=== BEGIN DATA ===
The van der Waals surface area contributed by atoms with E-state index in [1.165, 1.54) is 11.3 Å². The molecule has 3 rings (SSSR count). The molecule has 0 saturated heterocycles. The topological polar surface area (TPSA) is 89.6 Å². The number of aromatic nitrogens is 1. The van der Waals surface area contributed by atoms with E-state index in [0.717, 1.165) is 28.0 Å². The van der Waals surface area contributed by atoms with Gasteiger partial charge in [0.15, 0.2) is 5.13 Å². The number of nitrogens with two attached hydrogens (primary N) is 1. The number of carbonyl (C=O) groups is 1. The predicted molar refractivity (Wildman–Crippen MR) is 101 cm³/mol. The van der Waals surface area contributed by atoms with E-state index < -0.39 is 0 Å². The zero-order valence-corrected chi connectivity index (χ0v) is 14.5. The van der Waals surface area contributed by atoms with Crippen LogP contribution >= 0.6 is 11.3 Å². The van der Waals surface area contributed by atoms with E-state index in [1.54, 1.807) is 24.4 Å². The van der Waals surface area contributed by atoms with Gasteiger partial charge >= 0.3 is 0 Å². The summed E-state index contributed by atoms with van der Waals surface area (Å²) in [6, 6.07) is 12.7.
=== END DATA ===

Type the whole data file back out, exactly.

The van der Waals surface area contributed by atoms with E-state index in [1.165, 1.54) is 11.3 Å². The molecule has 3 rings (SSSR count). The molecule has 0 saturated heterocycles. The topological polar surface area (TPSA) is 89.6 Å². The number of aromatic nitrogens is 1. The van der Waals surface area contributed by atoms with E-state index in [0.717, 1.165) is 28.0 Å². The van der Waals surface area contributed by atoms with Gasteiger partial charge in [0.15, 0.2) is 5.13 Å². The number of nitrogens with two attached hydrogens (primary N) is 1. The number of carbonyl (C=O) groups is 1. The predicted molar refractivity (Wildman–Crippen MR) is 101 cm³/mol. The van der Waals surface area contributed by atoms with E-state index < -0.39 is 0 Å². The zero-order valence-corrected chi connectivity index (χ0v) is 14.5. The van der Waals surface area contributed by atoms with Crippen LogP contribution >= 0.6 is 11.3 Å². The van der Waals surface area contributed by atoms with E-state index in [1.54, 1.807) is 24.4 Å². The van der Waals surface area contributed by atoms with Gasteiger partial charge >= 0.3 is 0 Å². The summed E-state index contributed by atoms with van der Waals surface area (Å²) in [6, 6.07) is 12.7.